Fishel, Joy D., Ruilin Ren, Bernard Barrère, and Trevor N. Croft. 2014. Child Survival by HIV Status of the Mother: Evidence from DHS and AIS Surveys. DHS Comparative Reports No. 35. Rockville, Maryland, USA: ICF International.
Mother-to-child transmission of HIV is the predominant cause of HIV infection in children. In the absence of treatment, children infected with HIV experience higher mortality rates than their HIV-negative counterparts. However, rapidly expanding programs for the elimination of mother-to-child transmission hold promise for greatly reducing the number of new pediatric HIV infections and improving the survival of children of HIV-positive women.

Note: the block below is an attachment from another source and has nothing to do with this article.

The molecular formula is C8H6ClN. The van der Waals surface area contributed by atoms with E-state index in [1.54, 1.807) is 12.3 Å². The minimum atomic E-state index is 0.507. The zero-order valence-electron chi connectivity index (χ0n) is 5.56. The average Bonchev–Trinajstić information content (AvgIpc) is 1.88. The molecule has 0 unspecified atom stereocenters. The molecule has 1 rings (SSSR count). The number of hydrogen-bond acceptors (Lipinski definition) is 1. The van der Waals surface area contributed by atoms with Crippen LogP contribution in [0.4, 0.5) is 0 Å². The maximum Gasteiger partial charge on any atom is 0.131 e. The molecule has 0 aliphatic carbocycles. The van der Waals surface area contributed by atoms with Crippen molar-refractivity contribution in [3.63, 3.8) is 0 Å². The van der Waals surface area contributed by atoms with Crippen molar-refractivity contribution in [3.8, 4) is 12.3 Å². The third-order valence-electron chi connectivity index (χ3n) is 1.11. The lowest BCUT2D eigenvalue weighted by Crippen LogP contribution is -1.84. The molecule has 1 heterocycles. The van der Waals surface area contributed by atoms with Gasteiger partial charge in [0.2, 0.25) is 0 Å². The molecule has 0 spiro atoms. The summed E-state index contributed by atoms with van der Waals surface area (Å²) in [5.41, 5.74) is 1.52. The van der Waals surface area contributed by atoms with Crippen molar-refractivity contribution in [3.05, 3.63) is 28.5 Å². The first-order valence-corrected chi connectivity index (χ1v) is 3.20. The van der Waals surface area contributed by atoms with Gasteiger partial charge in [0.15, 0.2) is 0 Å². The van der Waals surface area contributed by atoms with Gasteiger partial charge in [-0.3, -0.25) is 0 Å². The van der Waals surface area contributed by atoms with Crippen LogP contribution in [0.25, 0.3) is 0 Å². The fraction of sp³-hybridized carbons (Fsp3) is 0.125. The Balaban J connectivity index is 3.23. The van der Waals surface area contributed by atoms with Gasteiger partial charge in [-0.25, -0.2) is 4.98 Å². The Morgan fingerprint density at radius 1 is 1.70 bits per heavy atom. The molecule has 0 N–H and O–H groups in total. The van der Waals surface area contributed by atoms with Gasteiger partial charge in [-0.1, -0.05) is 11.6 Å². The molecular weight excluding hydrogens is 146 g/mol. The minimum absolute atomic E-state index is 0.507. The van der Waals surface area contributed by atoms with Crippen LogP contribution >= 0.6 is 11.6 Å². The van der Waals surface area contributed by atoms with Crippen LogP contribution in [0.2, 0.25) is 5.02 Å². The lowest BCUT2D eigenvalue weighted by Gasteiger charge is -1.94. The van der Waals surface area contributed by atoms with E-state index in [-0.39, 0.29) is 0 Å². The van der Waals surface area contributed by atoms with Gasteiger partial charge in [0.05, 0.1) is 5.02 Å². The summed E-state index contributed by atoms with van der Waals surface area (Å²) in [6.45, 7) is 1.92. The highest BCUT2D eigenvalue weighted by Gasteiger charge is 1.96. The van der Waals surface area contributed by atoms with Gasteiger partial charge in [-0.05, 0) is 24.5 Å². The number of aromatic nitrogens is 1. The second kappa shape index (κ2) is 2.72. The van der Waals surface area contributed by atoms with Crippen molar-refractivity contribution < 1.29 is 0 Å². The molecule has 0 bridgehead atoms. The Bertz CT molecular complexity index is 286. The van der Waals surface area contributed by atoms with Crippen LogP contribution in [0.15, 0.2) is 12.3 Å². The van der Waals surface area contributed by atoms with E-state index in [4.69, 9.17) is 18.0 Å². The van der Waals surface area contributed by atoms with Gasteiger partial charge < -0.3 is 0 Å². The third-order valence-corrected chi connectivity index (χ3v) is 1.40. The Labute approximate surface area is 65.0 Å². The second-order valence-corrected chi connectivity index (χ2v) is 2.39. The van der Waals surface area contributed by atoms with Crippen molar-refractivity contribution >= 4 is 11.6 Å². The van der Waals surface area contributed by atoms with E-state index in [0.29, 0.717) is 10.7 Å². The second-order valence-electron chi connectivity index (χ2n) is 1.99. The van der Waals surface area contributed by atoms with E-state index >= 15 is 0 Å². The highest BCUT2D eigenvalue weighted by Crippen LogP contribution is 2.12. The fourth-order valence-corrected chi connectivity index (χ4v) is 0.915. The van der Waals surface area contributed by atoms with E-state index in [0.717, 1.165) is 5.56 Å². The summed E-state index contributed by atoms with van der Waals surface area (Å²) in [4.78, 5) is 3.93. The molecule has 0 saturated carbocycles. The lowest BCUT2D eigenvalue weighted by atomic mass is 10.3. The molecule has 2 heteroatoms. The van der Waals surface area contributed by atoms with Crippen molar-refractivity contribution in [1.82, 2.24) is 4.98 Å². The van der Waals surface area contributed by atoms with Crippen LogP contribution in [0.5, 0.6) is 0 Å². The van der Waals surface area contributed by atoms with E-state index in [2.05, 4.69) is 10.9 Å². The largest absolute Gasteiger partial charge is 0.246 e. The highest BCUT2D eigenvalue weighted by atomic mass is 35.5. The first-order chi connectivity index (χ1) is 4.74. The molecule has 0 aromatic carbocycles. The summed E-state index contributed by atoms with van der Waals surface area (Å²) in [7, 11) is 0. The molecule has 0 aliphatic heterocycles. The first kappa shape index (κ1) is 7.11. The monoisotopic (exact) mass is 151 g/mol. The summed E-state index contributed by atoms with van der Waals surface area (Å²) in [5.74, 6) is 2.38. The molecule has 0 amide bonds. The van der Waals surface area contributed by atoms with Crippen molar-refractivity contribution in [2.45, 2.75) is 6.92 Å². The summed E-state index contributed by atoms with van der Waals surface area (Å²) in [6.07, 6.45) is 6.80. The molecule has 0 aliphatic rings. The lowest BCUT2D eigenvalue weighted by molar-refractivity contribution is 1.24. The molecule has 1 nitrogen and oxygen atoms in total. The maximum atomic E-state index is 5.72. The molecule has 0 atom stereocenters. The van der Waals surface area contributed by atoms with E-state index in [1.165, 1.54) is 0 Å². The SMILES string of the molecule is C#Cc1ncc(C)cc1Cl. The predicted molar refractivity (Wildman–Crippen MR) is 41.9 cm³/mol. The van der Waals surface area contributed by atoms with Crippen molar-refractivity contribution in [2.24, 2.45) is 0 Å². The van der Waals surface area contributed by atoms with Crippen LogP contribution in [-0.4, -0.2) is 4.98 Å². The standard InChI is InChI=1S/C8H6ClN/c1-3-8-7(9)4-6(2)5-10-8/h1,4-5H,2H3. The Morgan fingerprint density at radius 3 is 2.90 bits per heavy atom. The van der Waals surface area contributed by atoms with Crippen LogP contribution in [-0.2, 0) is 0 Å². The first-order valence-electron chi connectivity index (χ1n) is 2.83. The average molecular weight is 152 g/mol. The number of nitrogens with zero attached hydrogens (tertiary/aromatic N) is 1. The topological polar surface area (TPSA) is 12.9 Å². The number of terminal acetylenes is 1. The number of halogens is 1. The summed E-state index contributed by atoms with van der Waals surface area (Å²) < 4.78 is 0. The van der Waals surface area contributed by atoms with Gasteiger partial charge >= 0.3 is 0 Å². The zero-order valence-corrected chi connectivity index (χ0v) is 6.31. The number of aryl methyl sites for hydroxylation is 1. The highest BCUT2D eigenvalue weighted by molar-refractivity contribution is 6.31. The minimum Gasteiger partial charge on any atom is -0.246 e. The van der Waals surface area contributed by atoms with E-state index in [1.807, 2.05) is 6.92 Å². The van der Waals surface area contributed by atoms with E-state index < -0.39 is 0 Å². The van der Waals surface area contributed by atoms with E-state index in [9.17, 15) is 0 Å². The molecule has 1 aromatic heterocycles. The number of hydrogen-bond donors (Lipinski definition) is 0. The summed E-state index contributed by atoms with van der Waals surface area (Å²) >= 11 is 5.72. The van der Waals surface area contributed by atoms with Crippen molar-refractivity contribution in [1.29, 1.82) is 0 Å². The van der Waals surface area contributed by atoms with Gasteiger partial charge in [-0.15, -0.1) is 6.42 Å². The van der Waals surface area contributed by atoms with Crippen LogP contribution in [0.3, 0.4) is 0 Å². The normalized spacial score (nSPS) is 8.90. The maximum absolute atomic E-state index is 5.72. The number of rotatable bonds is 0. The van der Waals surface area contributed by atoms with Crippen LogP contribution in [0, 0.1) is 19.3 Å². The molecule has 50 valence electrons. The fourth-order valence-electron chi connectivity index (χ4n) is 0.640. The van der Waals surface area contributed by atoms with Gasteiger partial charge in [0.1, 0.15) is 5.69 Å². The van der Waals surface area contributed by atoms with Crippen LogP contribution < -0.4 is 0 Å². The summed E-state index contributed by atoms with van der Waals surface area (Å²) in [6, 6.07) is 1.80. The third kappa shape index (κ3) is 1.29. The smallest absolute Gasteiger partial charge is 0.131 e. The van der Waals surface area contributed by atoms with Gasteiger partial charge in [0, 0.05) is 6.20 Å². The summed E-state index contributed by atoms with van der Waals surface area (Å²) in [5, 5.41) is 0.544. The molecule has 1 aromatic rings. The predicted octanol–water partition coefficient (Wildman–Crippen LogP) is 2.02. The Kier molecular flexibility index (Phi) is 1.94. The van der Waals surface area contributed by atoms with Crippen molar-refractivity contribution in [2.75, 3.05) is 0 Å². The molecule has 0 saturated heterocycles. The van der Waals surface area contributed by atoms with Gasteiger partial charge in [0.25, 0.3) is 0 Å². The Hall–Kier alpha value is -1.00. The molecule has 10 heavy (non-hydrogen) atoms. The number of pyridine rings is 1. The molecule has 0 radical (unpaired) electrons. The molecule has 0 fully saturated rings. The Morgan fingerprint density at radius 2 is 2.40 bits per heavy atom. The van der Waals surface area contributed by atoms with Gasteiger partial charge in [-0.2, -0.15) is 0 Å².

This report presents the results of a bivariate analysis of data from 20 surveys in 13 countries conducted under the DHS Program between 2003 and 2012 in order to compare the levels of child mortality among children of HIV-positive and HIV-negative women, and to explore changes over time. Across all surveys in the analysis, children of HIV-positive women generally experience higher mortality rates than children of HIV-negative women. In 17 of 20 surveys studied, children of HIV-positive women have significantly higher under-five mortality rates than children of HIV-negative women. The relative risks range from 1.5 in the 2011 Cameroon DHS to 3.6 in the 2006 Swaziland DHS. The results show little evidence of improvement in the survival of children of HIV-positive women compared with children of HIV-negative women over time.